It would take 114 years for Lee to become, officially, an American again, when President Gerald R. Ford signed a bill restoring Lee’s right of citizenship.
Ford said of Lee in remarks at the signing of the bill:
As a soldier, General Lee left his mark on military strategy. As a man, he stood as the symbol of valor and of duty. As an educator, he appealed to reason and learning to achieve understanding and to build a stronger nation. The course he chose after the war became a symbol to all those who had marched with him in the bitter years towards Appomattox.
In many regards, Lee is an incredibly tragic figure in American history. From the beginning, Lee was forced to make a near impossible decision, one that would be unenviable for any honorable man or woman.
Either Lee would fight for the Union and have to conquer his home, family and friends in Virginia, or he would have to betray the country that his father and his father’s good friend and wife’s ancestor, George Washington, helped build.
Therefore, the story of Lee’s resignation doesn’t begin in 1861, but in 1776, at the beginning of the American Revolution. Lee’s father, Henry “Light Horse Harry” Lee joined the patriot cause to defeat the British. He would fight alongside fellow Virginian, Gen. George Washington, in the Continental Army, distinguishing himself in the battles of Paulus Hook, Guilford Courthouse, and Yorktown.
Washington and the elder Lee were both loyal Virginians and Americans that took tremendous risks and made incredible sacrifices to put the burgeoning young nation together and defend it from tyrannical British rule.
The younger Lee would also not pass up the chance to serve the young United States in war. Robert E. Lee would go to West Point and become an officer. His military career led him to service in the Mexican-American War, where he stood out as one of America’s finest soldiers and commanders.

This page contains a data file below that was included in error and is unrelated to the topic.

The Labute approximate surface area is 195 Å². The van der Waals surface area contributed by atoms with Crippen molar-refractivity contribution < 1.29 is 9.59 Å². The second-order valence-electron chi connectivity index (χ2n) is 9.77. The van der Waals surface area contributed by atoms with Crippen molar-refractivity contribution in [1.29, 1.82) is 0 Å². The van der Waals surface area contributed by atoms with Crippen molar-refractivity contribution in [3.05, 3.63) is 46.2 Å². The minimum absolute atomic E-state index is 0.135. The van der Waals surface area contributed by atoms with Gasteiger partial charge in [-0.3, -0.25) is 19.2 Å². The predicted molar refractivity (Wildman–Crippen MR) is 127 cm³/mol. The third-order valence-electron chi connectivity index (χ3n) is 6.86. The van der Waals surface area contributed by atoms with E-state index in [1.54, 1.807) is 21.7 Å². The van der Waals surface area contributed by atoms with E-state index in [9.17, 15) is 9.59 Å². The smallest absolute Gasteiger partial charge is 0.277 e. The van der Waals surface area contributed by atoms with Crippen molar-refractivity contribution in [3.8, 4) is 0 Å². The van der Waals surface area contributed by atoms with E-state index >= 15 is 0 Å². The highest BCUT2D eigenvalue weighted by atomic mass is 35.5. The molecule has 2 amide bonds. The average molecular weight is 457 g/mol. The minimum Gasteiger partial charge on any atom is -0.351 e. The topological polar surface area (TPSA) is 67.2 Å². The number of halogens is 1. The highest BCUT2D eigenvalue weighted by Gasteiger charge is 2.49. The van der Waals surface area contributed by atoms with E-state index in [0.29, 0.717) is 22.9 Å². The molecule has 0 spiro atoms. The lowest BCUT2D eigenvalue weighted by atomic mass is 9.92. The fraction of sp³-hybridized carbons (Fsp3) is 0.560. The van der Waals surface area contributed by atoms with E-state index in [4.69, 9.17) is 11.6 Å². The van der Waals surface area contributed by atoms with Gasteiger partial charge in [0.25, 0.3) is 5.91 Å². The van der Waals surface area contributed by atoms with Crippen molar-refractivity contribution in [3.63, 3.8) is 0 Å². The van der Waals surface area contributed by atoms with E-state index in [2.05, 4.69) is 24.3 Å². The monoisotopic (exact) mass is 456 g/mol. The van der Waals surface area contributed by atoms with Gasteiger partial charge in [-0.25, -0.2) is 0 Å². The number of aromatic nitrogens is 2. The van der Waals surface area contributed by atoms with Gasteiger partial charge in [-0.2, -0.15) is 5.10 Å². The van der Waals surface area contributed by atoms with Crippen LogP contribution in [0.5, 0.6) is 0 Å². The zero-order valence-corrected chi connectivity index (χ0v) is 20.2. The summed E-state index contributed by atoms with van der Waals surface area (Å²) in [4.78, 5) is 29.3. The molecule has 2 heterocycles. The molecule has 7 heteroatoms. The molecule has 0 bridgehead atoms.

When it became apparent in 1861 that the American union of states was cracking, Lee had to make a terrible decision, one that would seal his fated role in American history.
Lee wrote a letter to his commanding officer, the legendary general who conquered Mexico City during the Mexican-American War, “Old Fuss and Feathers,” Gen. Winfield Scott.
“It would have been presented at once but for the struggle it has cost me to separate myself from a service to which I have [devoted] all the best years of my life, and all the ability I possessed,” Lee said to Scott of his resignation.
In four years of fighting Lee’s legendary Army of Northern Virginia, and the Confederacy of Southern states would be ground down by the might of the Union, and those who survived the war would have to linger on in a country that they had once abandoned and betrayed.
In another era and another war, Lee could perhaps have been universally praised by Americans as a great soldier and a great man. But the legacy of the Civil War and the cause that he fought for have left Lee in a gray area in American history, still venerated in the South but not fully embraced elsewhere.
The place that Lee now resides in the minds of many Americans is exemplified by words he spoke to his family when he announced to them his resignation. Lee said, “I suppose you will all think that I have done very wrong.”
Lee’s family members, who were as divided about sucession as the nation was, were stunned by his decision.
For some, Lee’s betrayal deserved a terrible punishment. Henry Adams, the historian and descendant of the Founding Father, John Adams, once famously said, “I think [Robert E.] Lee should have been hanged. It was all the worse that he was a good man, had a good character, and acted conscientiously. It’s always the good men who do the most harm.”
While Lee and the generation of secessionists that fought the Union in the Civil War paid a terrible price and were left separated from the country their fathers created, their Virginian and Southern ancestors would go on to fight for the United States in disproportionate numbers from the Spanish-American War, to World War I and World War II, and to today in the wars in Iraq and Afghanistan.